An independently produced fringe theatre piece, VACANCY is a metaphor for the challenges of actors and theatre-makers working within the context of independent fringe theatre production. We are all Eleanors and Gavins, stuck in our rooms as we listen to the echoes of each other's creativity and face the demons that suppress our own. This normative state is both comforting and frustrating. It is comforting because it would not have become a norm without offering something in return for the effort, be it artistic, skill-based, financial, social or political. It is frustrating because the shape-shifting nature of the fringe sees ideas swallowed up, with work disappearing as quickly as it appears.

I found it difficult to watch VACANCY without remembering WRETCHED, a similarly styled and themed independently produced fringe theatre piece that I saw at the National Arts Festival in 2014. The pieces are distinct; this is no accusation of plagiarism - indeed, WRETCHED, which Néka Da Costa, Jeremy Richard and Claudine Ullman created for the Juicy Collective, could almost be a sequel to or second act of VACANCY. Rather, it is a daydream considering whether two sets of theatre-makers on opposite sides of the country dealing with similar ideas within a particular framework of theatre practice could find a common space with common resources that leads to either two further-refined theatre pieces that can play in repertory on fringe or main stages across the country or one merged piece that draws on the strengths of both plays that can follow the same trajectory into a wider public consciousness.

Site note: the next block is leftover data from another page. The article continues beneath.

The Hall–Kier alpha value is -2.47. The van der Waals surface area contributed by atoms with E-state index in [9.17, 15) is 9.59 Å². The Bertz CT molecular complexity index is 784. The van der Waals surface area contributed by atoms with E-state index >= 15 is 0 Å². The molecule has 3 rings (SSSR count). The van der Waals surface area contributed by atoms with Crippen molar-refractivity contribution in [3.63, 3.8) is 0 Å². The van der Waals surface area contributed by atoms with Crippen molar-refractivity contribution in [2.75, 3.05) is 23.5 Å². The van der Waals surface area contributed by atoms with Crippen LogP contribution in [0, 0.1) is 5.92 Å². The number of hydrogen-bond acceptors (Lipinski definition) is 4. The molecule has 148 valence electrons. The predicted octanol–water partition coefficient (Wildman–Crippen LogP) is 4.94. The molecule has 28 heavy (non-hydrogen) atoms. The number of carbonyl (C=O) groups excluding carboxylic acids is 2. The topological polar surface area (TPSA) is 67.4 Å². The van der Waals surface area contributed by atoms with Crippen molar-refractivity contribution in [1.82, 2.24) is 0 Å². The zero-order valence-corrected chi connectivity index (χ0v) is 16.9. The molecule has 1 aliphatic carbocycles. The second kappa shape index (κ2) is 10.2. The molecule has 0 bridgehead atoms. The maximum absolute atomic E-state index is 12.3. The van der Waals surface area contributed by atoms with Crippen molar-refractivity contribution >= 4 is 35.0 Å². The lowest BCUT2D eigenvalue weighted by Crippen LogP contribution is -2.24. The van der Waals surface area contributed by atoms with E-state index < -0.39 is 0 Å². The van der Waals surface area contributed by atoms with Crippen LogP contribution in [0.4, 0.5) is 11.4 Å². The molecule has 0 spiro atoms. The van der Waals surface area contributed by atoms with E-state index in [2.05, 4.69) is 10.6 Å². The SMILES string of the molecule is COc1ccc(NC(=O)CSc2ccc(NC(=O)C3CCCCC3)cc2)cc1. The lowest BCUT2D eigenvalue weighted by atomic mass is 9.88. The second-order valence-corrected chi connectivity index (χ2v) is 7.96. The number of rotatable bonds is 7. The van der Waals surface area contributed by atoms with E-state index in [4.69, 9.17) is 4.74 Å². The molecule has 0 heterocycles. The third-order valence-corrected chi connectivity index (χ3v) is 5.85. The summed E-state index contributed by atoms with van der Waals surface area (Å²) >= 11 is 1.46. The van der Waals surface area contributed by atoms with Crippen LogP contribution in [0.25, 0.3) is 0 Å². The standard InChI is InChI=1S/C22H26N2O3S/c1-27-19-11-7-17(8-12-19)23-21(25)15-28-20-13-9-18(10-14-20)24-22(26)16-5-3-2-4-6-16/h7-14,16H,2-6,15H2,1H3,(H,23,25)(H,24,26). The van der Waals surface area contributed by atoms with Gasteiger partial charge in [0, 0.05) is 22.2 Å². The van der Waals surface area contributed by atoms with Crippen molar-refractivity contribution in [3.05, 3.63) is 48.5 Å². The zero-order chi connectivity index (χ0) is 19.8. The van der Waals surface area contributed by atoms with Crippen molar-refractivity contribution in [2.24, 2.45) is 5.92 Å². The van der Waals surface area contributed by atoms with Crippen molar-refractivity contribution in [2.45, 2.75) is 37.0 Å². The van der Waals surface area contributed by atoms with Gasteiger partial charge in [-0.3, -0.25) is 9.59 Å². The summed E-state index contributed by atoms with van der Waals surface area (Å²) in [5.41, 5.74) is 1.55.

How does collaboration happen across the diverse spaces, both physical and creative, that create the fringe environment? How do we connect in a way that allows our work to grow? If we scour, say, the National Arts Festival Programme with the idea of finding like minds in pursuit of active collaboration, how do we make and nurture those connections beyond the foyer of the venue or the Long Table? Are like minds the minds that will push us forward? What does it take to remain true to an artistic ethos or vision when minds, like or unlike, diverge? Do we, as theatre-makers in the context of an unforgiving economic reality that complicates the journey towards creative expression, too often shut down opportunities to collaborate and grow our work just so that we can get it on stage?

VACANCY raised all of these questions for me as a theatre-making critic, as an actor in the audience and as a teacher who can do. While the answers might perhaps never be definitive, contemporary fringe venues like the Alexander Bars Upstairs Theatre in Cape Town and the POPArt Theatre in Johannesburg, along with centralised festivals like the National Arts Festival, are structures that collectively may offer flashes of clarity.

VACANCY runs until 11 June in the Alexander Bar's Upstairs Theatre. Tickets cost R80-R90 and can be booked online at the Alexander Bar website or purchased at the bar. For telephone bookings and enquiries, call 021 300 1652. Alexander Bar & Café is situated at 76 Strand Street in the Cape Town city centre and can be followed on Facebook and Twitter.

Related Articles View More South Africa Stories   Shows






From This Author David Fick

Before you go...

Like Us On Facebook
Follow Us On Twitter
Follow Us On Instagram
   



  SHARE